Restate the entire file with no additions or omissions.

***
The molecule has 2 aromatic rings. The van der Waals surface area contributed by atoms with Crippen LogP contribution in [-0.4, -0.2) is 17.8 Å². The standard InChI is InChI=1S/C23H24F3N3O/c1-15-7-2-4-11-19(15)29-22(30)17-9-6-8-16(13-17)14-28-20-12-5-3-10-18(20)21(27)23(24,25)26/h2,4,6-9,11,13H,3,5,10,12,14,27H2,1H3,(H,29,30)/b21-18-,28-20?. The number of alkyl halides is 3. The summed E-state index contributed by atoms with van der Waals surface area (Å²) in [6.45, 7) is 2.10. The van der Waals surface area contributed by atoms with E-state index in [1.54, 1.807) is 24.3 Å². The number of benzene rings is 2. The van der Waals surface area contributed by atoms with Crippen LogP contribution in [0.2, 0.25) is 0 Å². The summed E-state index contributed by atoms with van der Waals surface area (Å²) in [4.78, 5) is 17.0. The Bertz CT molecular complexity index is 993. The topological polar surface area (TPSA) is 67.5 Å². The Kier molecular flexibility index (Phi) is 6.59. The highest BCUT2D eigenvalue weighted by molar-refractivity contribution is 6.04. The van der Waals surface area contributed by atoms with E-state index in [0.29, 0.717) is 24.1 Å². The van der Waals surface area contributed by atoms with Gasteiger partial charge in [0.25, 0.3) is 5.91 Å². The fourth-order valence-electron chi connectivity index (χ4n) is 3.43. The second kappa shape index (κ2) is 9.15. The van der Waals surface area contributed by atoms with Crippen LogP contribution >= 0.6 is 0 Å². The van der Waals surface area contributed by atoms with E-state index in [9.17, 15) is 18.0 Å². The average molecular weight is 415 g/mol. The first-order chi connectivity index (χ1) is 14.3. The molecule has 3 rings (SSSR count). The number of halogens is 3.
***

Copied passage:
The molecule has 2 aromatic rings. The van der Waals surface area contributed by atoms with Crippen LogP contribution in [-0.4, -0.2) is 17.8 Å². The standard InChI is InChI=1S/C23H24F3N3O/c1-15-7-2-4-11-19(15)29-22(30)17-9-6-8-16(13-17)14-28-20-12-5-3-10-18(20)21(27)23(24,25)26/h2,4,6-9,11,13H,3,5,10,12,14,27H2,1H3,(H,29,30)/b21-18-,28-20?. The number of alkyl halides is 3. The summed E-state index contributed by atoms with van der Waals surface area (Å²) in [6.45, 7) is 2.10. The van der Waals surface area contributed by atoms with E-state index in [1.54, 1.807) is 24.3 Å². The number of benzene rings is 2. The van der Waals surface area contributed by atoms with Crippen LogP contribution in [0.2, 0.25) is 0 Å². The summed E-state index contributed by atoms with van der Waals surface area (Å²) in [4.78, 5) is 17.0. The Bertz CT molecular complexity index is 993. The topological polar surface area (TPSA) is 67.5 Å². The Kier molecular flexibility index (Phi) is 6.59. The highest BCUT2D eigenvalue weighted by molar-refractivity contribution is 6.04. The van der Waals surface area contributed by atoms with E-state index in [0.29, 0.717) is 24.1 Å². The van der Waals surface area contributed by atoms with Gasteiger partial charge in [0.25, 0.3) is 5.91 Å². The fourth-order valence-electron chi connectivity index (χ4n) is 3.43. The second kappa shape index (κ2) is 9.15. The van der Waals surface area contributed by atoms with Crippen LogP contribution >= 0.6 is 0 Å². The van der Waals surface area contributed by atoms with E-state index in [9.17, 15) is 18.0 Å². The average molecular weight is 415 g/mol. The first-order chi connectivity index (χ1) is 14.3. The molecule has 3 rings (SSSR count). The number of halogens is 3.